They found fame and popularity due to their cover of the internet’s favorite song “We Are Number One” from the show LazyTown on their 2019 album Mastermind. Now Tardigrade Inferno have managed to take the one thing that was already creepy and made it more so: carnivals.
Never has an album given the feeling of wanting to start a mosh pit in a carnival, but Burn The Circus feels just that with tracks like “Ringmaster Has To Die” and “Nailed To The Ferris Wheel.” The eerie instrumentation when paired with vocalist Darya Pavlovich’s astounding performance all lend itself to form an awesomely deranged vibe. It’s honestly refreshing to see a band make something that is outside the norm and sound fresh and exciting.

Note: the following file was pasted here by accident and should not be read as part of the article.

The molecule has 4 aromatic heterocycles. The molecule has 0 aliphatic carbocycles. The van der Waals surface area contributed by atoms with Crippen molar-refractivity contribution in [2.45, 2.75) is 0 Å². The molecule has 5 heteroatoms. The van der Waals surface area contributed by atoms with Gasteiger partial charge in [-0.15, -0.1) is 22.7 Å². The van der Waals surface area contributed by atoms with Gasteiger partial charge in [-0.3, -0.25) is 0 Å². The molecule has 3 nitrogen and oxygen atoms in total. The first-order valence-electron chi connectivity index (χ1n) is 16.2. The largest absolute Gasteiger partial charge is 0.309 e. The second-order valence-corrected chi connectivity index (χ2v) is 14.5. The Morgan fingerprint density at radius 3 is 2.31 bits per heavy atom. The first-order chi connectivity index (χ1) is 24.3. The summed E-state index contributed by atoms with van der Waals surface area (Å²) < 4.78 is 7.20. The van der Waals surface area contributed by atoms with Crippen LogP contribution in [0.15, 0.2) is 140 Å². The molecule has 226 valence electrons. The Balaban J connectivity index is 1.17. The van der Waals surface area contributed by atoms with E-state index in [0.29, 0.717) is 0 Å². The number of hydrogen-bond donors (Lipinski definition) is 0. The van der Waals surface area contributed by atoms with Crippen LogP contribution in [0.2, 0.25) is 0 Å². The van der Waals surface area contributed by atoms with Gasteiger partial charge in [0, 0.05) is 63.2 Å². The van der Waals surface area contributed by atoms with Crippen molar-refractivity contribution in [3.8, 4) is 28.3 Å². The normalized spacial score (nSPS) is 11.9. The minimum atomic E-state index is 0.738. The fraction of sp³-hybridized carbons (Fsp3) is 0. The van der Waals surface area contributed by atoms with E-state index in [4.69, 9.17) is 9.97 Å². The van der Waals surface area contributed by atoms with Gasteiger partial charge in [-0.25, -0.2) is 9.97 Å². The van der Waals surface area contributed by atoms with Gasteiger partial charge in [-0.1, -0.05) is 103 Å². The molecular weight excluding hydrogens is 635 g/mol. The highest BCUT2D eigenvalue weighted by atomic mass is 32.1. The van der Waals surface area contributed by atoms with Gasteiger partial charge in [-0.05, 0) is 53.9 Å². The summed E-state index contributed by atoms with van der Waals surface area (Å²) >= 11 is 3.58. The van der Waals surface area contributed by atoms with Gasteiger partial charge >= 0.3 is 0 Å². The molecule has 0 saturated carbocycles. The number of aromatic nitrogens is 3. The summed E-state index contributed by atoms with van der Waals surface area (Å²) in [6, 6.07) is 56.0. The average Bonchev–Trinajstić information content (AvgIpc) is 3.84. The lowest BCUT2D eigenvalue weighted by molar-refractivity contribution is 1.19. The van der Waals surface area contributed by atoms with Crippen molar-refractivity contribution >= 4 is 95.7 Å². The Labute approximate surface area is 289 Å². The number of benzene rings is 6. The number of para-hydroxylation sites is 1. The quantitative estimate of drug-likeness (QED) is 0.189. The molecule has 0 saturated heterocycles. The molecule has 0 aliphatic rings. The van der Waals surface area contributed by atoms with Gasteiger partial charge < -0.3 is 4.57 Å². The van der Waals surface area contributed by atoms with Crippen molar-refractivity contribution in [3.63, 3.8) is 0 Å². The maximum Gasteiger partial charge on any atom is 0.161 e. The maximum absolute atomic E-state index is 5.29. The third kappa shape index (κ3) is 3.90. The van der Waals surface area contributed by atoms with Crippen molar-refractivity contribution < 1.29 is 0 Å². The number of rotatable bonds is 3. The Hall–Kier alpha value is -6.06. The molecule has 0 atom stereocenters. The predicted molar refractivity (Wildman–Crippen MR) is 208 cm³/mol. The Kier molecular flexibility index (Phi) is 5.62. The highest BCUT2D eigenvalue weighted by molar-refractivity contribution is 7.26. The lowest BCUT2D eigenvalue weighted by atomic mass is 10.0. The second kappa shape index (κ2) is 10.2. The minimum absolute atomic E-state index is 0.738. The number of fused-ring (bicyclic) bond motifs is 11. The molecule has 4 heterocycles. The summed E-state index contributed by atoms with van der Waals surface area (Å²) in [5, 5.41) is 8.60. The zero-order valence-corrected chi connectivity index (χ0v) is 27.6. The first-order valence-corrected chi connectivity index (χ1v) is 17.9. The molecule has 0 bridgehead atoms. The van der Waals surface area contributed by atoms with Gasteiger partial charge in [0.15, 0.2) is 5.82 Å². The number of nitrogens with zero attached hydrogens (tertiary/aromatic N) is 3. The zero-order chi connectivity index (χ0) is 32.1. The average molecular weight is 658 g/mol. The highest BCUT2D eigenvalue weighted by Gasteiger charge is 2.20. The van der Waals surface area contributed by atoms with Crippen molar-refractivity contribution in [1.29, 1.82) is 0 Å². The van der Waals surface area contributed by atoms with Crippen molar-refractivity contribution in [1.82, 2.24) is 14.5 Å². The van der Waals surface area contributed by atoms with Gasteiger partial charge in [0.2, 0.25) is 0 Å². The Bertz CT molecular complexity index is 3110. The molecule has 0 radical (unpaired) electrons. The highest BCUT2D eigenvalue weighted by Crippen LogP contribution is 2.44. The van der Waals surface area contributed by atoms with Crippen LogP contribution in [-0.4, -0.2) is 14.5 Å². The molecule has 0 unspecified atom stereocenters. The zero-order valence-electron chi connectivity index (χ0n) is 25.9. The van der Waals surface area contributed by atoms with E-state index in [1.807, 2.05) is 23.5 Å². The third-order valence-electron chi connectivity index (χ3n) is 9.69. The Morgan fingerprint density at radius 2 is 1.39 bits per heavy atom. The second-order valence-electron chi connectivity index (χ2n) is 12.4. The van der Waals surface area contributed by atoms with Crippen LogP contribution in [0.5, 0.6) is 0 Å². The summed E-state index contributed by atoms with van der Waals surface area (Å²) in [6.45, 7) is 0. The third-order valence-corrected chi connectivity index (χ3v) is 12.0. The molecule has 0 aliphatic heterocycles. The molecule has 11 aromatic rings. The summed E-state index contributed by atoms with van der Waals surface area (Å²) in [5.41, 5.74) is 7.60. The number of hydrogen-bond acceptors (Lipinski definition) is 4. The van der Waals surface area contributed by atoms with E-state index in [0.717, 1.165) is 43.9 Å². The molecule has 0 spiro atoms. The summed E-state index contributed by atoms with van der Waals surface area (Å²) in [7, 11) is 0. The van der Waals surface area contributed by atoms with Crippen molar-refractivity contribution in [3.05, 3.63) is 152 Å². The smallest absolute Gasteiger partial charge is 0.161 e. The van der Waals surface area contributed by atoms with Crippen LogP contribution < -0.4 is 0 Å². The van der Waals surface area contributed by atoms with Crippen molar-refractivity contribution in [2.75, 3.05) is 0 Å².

Twin Temple – God is Dead (Pentagrammaton)
In case you ever wondered what it would sound like if Amy Winehouse was a King Diamond fan, Twin Temple have got you covered. Self-described “Satanic doo-wop,” the duo grafts hokey, devil-worshipping imagery atop a soulful, 1960’s-style rock and roll. Rather than conjuring images of harmonizing street-corner greasers, the lush, reverb-soaked production recalls Phil Spector’s “wall of sound.”
Musically, nothing here will be mistaken for metal. But the imagery is 100 percent classic heavy metal tropes. Opener “Burn Your Bible” kicks off with a clap of thunder and tolling bells that recall Black Sabbath’s debut. “Spellbreaker” features a spoken-word intro that recalls iconic girl group classic, “Leader of the Pack,” and when vocalist Alexandra James vamps on the title track’s outro, “I’m so happy that God’s dead,” you might be forgiven for assuming she’s been possessed by the spirit of Ronnie Spector. Gimmicky good fun, just in time for All Hallow’s Eve.